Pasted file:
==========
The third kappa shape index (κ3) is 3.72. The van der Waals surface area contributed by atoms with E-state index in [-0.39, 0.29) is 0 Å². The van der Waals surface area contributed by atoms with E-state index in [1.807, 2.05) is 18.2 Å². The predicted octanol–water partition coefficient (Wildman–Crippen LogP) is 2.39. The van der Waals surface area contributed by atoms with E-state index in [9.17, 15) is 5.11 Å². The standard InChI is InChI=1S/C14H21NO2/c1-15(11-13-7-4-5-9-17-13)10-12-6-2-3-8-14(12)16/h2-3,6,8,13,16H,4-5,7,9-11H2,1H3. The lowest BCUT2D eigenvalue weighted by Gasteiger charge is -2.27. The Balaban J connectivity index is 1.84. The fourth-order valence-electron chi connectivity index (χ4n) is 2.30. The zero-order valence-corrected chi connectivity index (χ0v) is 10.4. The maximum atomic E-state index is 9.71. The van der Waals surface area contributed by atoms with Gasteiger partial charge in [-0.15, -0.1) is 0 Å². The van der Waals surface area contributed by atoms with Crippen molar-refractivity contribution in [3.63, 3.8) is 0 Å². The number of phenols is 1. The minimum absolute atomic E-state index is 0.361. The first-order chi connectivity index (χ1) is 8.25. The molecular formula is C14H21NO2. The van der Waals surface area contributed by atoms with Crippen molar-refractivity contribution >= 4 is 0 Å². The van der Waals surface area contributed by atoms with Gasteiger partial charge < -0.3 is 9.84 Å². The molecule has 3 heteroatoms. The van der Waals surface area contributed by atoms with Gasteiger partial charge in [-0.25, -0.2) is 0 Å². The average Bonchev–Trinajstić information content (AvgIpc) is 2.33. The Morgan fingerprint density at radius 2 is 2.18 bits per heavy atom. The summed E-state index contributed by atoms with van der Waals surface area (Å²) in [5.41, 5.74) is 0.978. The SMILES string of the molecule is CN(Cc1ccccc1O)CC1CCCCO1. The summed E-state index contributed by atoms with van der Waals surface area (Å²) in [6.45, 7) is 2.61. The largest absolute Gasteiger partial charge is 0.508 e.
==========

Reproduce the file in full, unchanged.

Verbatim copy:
The third kappa shape index (κ3) is 3.72. The van der Waals surface area contributed by atoms with E-state index in [-0.39, 0.29) is 0 Å². The van der Waals surface area contributed by atoms with E-state index in [1.807, 2.05) is 18.2 Å². The predicted octanol–water partition coefficient (Wildman–Crippen LogP) is 2.39. The van der Waals surface area contributed by atoms with E-state index in [9.17, 15) is 5.11 Å². The standard InChI is InChI=1S/C14H21NO2/c1-15(11-13-7-4-5-9-17-13)10-12-6-2-3-8-14(12)16/h2-3,6,8,13,16H,4-5,7,9-11H2,1H3. The lowest BCUT2D eigenvalue weighted by Gasteiger charge is -2.27. The Balaban J connectivity index is 1.84. The fourth-order valence-electron chi connectivity index (χ4n) is 2.30. The zero-order valence-corrected chi connectivity index (χ0v) is 10.4. The maximum atomic E-state index is 9.71. The van der Waals surface area contributed by atoms with Gasteiger partial charge in [-0.15, -0.1) is 0 Å². The van der Waals surface area contributed by atoms with Crippen molar-refractivity contribution in [3.63, 3.8) is 0 Å². The number of phenols is 1. The minimum absolute atomic E-state index is 0.361. The first-order chi connectivity index (χ1) is 8.25. The molecular formula is C14H21NO2. The van der Waals surface area contributed by atoms with Crippen molar-refractivity contribution >= 4 is 0 Å². The van der Waals surface area contributed by atoms with Gasteiger partial charge < -0.3 is 9.84 Å². The molecule has 3 heteroatoms. The van der Waals surface area contributed by atoms with Gasteiger partial charge in [-0.25, -0.2) is 0 Å². The average Bonchev–Trinajstić information content (AvgIpc) is 2.33. The Morgan fingerprint density at radius 2 is 2.18 bits per heavy atom. The summed E-state index contributed by atoms with van der Waals surface area (Å²) in [5.41, 5.74) is 0.978. The SMILES string of the molecule is CN(Cc1ccccc1O)CC1CCCCO1. The summed E-state index contributed by atoms with van der Waals surface area (Å²) in [6.45, 7) is 2.61. The largest absolute Gasteiger partial charge is 0.508 e.